Induced and natural regulatory T cells in human cancer.
ABSTRACT Introduction: Evidence suggests that FOXP3(+)CD25(high)CD4(+) regulatory T cells (Treg) which accumulate in cancer may have beneficial or unfavorable effects on prognosis. The presence in tumor-associated inflammatory infiltrates of two subsets of Treg with distinct phenotypic and functional profiles might explain these conflicting observations. Areas covered: Human inducible (i) Treg arising by tumor-driven conversion of conventional CD4(+) T cells are highly suppressive, therapy-resistant Treg which down-regulate anti-tumor immune responses, promoting tumor growth. Natural (n) Treg, normally responsible for maintaining peripheral tolerance, control cancer-associated inflammation, which favors tumor progression. This division of labor between nTreg and iTreg is not absolute, and overlap may be common. Nevertheless, iTreg play a critical and major role in cancer and cancer therapy. The tumor microenvironment determines the type, frequency and suppression levels of accumulating Treg. Expert opinion: In cancer, a selective removal or silencing of iTreg and not of nTreg should be a therapeutic goal. However, the implementation of this challenging strategy requires further studies of cellular and molecular crosstalk among immune cells in the tumor microenvironment.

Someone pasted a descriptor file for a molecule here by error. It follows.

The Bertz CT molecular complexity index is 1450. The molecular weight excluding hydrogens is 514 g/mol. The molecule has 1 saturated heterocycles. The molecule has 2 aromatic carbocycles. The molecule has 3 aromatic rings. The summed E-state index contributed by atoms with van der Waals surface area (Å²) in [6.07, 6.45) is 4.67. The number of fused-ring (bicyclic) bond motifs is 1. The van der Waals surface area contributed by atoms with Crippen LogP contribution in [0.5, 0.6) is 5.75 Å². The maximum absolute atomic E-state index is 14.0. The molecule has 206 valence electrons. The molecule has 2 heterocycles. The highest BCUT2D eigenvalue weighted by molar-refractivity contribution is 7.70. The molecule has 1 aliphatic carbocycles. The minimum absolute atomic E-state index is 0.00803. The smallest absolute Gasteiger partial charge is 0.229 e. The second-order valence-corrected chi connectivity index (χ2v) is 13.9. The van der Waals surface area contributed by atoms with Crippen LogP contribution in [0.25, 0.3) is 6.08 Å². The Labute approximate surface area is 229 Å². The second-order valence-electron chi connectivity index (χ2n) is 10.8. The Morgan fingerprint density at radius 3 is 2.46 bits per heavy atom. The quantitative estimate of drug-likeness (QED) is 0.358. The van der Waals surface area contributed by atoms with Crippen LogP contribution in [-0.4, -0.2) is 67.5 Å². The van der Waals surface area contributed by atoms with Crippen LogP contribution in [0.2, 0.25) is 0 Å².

- [Show abstract] [Hide abstract]